How to explain this professional misfeasance? Kaplan suggests only that historians "have not stepped back from the powerful and oft-told story of the Dreyfus Affair and read the basic sources of the 1890s... with fresh eyes" (p. 165). Sorlin, et al. have therefore been misled not by ideology or method, but by laziness or credulity. I remain suspicious. Perhaps the "crisis" has been "forgotten" because it was not so seminal after all.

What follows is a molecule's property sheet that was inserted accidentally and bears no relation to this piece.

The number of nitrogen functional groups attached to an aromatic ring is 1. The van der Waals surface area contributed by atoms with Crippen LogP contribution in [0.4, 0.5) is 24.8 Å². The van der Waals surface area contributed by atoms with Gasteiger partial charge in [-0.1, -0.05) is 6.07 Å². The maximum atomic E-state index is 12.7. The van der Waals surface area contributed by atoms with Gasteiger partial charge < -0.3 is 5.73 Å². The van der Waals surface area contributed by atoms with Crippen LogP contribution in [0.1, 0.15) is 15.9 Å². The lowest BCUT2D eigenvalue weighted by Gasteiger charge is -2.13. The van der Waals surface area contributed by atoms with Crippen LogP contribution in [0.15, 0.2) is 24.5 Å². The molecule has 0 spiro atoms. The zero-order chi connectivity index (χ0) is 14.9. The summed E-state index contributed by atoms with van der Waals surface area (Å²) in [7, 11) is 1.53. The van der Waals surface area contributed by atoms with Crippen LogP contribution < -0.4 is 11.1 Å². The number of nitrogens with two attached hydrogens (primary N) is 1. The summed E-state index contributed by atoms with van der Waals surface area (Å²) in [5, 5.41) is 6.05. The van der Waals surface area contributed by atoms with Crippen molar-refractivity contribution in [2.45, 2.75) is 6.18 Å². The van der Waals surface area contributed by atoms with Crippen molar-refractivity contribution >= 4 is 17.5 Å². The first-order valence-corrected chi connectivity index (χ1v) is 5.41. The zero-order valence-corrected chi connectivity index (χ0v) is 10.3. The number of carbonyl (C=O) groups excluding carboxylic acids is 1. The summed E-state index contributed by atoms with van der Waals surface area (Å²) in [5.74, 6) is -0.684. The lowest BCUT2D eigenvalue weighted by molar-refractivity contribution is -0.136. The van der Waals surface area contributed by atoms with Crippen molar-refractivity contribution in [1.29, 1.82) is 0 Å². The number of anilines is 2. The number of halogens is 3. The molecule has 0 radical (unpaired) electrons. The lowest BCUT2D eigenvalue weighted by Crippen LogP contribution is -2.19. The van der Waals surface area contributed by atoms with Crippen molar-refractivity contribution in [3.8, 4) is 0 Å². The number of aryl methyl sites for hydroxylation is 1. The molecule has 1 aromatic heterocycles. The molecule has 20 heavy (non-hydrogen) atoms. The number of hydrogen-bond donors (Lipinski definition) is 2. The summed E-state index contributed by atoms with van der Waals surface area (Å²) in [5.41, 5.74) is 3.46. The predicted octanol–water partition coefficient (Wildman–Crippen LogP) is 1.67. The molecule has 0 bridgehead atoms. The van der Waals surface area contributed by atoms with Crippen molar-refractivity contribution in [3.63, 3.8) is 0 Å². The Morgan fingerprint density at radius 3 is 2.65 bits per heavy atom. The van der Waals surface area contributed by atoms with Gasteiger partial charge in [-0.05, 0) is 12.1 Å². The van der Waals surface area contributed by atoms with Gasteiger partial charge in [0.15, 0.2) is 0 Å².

The book also contains some more essential and serious problems. Above all there is the author's use of the term and concept of the haute bourgeoisie in a manner reminiscent of the work of Emmanuel Beau de Lomenie and Jean Lhomme. Haute bourgeoisie is for Kaplan an a priori category, not only "in-itself", as a group of substantial property owners, but "for-itself", as a coherent and self-conscious political force. The author provides no real discussion of this latter proposition. At the same time, he makes of various politicians and newspapers, the voice of the haute bourgeoisie. We are willing to grant that men like Leon Say and Paul Leroy-Beaulieu came from upper class milieux and that the Nouvelle revue and the Journal des débats represented opinions widespread among the upper-middle class. Yet the existence of pundits and newspapers acting in defense of the interests of a group does not constitute prima facie evidence that the group exists as a self-conscious and historically efficacious entity or that they are its designated agents.